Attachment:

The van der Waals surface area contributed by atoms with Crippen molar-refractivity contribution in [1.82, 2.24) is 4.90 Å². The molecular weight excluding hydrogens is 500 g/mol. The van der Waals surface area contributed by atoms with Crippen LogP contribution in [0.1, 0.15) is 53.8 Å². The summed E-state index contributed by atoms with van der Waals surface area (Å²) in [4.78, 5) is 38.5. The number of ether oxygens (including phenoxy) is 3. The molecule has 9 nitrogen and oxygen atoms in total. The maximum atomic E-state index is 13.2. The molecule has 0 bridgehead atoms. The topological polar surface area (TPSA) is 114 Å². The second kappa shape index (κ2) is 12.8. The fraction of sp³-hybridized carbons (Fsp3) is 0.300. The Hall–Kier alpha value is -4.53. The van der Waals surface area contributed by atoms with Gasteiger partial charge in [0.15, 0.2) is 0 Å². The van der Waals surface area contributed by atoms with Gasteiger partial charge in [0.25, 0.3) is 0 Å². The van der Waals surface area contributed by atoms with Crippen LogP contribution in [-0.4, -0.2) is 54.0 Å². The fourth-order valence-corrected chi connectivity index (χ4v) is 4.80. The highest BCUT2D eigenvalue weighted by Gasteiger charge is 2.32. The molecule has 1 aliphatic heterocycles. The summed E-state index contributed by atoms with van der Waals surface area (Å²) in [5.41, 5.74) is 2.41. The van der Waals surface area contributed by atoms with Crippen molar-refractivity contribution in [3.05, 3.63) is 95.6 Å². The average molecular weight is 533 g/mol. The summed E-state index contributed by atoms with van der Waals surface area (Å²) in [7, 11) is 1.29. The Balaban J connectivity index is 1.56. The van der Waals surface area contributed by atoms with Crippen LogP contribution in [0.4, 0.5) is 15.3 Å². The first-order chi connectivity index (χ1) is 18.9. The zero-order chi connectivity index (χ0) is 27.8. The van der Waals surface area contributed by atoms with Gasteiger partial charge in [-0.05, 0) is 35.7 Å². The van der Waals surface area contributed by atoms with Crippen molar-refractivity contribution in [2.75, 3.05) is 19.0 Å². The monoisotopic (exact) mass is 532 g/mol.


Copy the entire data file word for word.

The van der Waals surface area contributed by atoms with Crippen molar-refractivity contribution in [1.82, 2.24) is 4.90 Å². The molecular weight excluding hydrogens is 500 g/mol. The van der Waals surface area contributed by atoms with Crippen LogP contribution in [0.1, 0.15) is 53.8 Å². The summed E-state index contributed by atoms with van der Waals surface area (Å²) in [4.78, 5) is 38.5. The number of ether oxygens (including phenoxy) is 3. The molecule has 9 nitrogen and oxygen atoms in total. The maximum atomic E-state index is 13.2. The molecule has 0 bridgehead atoms. The topological polar surface area (TPSA) is 114 Å². The second kappa shape index (κ2) is 12.8. The fraction of sp³-hybridized carbons (Fsp3) is 0.300. The Hall–Kier alpha value is -4.53. The van der Waals surface area contributed by atoms with Gasteiger partial charge in [0.15, 0.2) is 0 Å². The van der Waals surface area contributed by atoms with Gasteiger partial charge in [0.25, 0.3) is 0 Å². The van der Waals surface area contributed by atoms with Crippen LogP contribution in [-0.4, -0.2) is 54.0 Å². The fourth-order valence-corrected chi connectivity index (χ4v) is 4.80. The highest BCUT2D eigenvalue weighted by Gasteiger charge is 2.32. The molecule has 1 aliphatic heterocycles. The summed E-state index contributed by atoms with van der Waals surface area (Å²) in [5.41, 5.74) is 2.41. The van der Waals surface area contributed by atoms with Crippen molar-refractivity contribution in [3.05, 3.63) is 95.6 Å². The average molecular weight is 533 g/mol. The summed E-state index contributed by atoms with van der Waals surface area (Å²) in [7, 11) is 1.29. The Balaban J connectivity index is 1.56. The van der Waals surface area contributed by atoms with Crippen LogP contribution in [0.4, 0.5) is 15.3 Å². The first-order chi connectivity index (χ1) is 18.9. The zero-order chi connectivity index (χ0) is 27.8. The van der Waals surface area contributed by atoms with Gasteiger partial charge in [-0.05, 0) is 35.7 Å². The van der Waals surface area contributed by atoms with Crippen molar-refractivity contribution in [2.75, 3.05) is 19.0 Å². The monoisotopic (exact) mass is 532 g/mol.